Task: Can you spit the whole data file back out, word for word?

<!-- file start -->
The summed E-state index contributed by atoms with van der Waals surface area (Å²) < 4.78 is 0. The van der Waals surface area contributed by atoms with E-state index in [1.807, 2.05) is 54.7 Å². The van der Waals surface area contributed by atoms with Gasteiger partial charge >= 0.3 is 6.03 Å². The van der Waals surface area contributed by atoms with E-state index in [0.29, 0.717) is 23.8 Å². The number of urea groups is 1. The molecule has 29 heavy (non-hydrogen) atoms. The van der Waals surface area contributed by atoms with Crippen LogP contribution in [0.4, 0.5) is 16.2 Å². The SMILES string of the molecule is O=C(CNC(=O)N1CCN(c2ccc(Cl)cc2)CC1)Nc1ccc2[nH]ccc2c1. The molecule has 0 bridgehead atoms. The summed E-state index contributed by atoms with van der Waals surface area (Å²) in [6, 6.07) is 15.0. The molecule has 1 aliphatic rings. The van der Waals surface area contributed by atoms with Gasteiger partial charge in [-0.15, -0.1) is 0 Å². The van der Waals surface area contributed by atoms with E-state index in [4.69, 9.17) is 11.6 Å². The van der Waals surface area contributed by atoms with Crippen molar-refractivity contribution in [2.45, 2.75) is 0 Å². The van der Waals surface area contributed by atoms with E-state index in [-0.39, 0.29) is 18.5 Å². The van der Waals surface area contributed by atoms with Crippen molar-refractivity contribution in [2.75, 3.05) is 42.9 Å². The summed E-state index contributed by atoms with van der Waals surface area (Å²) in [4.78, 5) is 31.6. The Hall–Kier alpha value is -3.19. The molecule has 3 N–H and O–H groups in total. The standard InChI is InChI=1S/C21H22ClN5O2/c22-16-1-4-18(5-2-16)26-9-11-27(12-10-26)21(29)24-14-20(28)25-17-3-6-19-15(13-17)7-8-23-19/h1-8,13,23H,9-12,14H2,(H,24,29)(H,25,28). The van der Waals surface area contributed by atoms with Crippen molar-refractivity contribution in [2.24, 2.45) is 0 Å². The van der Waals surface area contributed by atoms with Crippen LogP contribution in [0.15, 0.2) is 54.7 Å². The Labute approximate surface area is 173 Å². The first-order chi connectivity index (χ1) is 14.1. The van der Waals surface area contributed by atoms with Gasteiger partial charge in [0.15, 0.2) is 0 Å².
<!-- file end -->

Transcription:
The summed E-state index contributed by atoms with van der Waals surface area (Å²) < 4.78 is 0. The van der Waals surface area contributed by atoms with E-state index in [1.807, 2.05) is 54.7 Å². The van der Waals surface area contributed by atoms with Gasteiger partial charge >= 0.3 is 6.03 Å². The van der Waals surface area contributed by atoms with E-state index in [0.29, 0.717) is 23.8 Å². The number of urea groups is 1. The molecule has 29 heavy (non-hydrogen) atoms. The van der Waals surface area contributed by atoms with Crippen LogP contribution in [0.4, 0.5) is 16.2 Å². The SMILES string of the molecule is O=C(CNC(=O)N1CCN(c2ccc(Cl)cc2)CC1)Nc1ccc2[nH]ccc2c1. The molecule has 0 bridgehead atoms. The summed E-state index contributed by atoms with van der Waals surface area (Å²) in [6, 6.07) is 15.0. The molecule has 1 aliphatic rings. The van der Waals surface area contributed by atoms with Gasteiger partial charge in [-0.15, -0.1) is 0 Å². The van der Waals surface area contributed by atoms with E-state index in [4.69, 9.17) is 11.6 Å². The van der Waals surface area contributed by atoms with Crippen molar-refractivity contribution in [2.45, 2.75) is 0 Å². The van der Waals surface area contributed by atoms with E-state index in [-0.39, 0.29) is 18.5 Å². The van der Waals surface area contributed by atoms with Crippen molar-refractivity contribution in [2.75, 3.05) is 42.9 Å². The summed E-state index contributed by atoms with van der Waals surface area (Å²) in [4.78, 5) is 31.6. The Hall–Kier alpha value is -3.19. The molecule has 3 N–H and O–H groups in total. The standard InChI is InChI=1S/C21H22ClN5O2/c22-16-1-4-18(5-2-16)26-9-11-27(12-10-26)21(29)24-14-20(28)25-17-3-6-19-15(13-17)7-8-23-19/h1-8,13,23H,9-12,14H2,(H,24,29)(H,25,28). The van der Waals surface area contributed by atoms with Crippen molar-refractivity contribution in [2.24, 2.45) is 0 Å². The van der Waals surface area contributed by atoms with Crippen LogP contribution in [0.15, 0.2) is 54.7 Å². The Labute approximate surface area is 173 Å². The first-order chi connectivity index (χ1) is 14.1. The van der Waals surface area contributed by atoms with Gasteiger partial charge in [0.15, 0.2) is 0 Å².